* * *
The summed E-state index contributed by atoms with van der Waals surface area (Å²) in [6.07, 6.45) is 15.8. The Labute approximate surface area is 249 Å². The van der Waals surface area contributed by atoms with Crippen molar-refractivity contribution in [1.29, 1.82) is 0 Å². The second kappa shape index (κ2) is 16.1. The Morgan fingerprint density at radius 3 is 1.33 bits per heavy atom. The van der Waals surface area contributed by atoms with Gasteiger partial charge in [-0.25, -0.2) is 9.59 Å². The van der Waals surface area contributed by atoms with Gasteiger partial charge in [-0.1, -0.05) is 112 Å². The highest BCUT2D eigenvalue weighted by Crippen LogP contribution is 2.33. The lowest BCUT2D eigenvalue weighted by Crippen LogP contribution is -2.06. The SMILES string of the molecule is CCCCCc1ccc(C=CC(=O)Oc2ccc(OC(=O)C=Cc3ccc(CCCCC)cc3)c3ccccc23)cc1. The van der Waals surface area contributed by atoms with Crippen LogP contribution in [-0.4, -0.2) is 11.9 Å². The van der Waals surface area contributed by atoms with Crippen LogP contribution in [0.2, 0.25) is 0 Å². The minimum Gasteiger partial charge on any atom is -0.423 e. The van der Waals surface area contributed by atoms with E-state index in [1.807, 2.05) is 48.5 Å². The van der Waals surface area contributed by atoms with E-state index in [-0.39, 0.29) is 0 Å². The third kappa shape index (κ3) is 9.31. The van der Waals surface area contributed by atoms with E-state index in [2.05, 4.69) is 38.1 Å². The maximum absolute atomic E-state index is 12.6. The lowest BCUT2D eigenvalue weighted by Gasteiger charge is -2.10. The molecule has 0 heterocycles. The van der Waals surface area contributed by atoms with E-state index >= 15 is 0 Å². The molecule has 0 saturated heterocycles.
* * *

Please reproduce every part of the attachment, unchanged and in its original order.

The summed E-state index contributed by atoms with van der Waals surface area (Å²) in [6.07, 6.45) is 15.8. The Labute approximate surface area is 249 Å². The van der Waals surface area contributed by atoms with Crippen molar-refractivity contribution in [1.29, 1.82) is 0 Å². The second kappa shape index (κ2) is 16.1. The Morgan fingerprint density at radius 3 is 1.33 bits per heavy atom. The van der Waals surface area contributed by atoms with Gasteiger partial charge in [-0.25, -0.2) is 9.59 Å². The van der Waals surface area contributed by atoms with Gasteiger partial charge in [-0.1, -0.05) is 112 Å². The highest BCUT2D eigenvalue weighted by Crippen LogP contribution is 2.33. The lowest BCUT2D eigenvalue weighted by Crippen LogP contribution is -2.06. The SMILES string of the molecule is CCCCCc1ccc(C=CC(=O)Oc2ccc(OC(=O)C=Cc3ccc(CCCCC)cc3)c3ccccc23)cc1. The van der Waals surface area contributed by atoms with Crippen LogP contribution in [-0.4, -0.2) is 11.9 Å². The van der Waals surface area contributed by atoms with Crippen LogP contribution in [0.2, 0.25) is 0 Å². The minimum Gasteiger partial charge on any atom is -0.423 e. The van der Waals surface area contributed by atoms with E-state index in [1.807, 2.05) is 48.5 Å². The van der Waals surface area contributed by atoms with E-state index in [-0.39, 0.29) is 0 Å². The third kappa shape index (κ3) is 9.31. The van der Waals surface area contributed by atoms with E-state index in [2.05, 4.69) is 38.1 Å². The maximum absolute atomic E-state index is 12.6. The lowest BCUT2D eigenvalue weighted by Gasteiger charge is -2.10. The molecule has 0 heterocycles. The van der Waals surface area contributed by atoms with E-state index >= 15 is 0 Å². The molecule has 0 saturated heterocycles.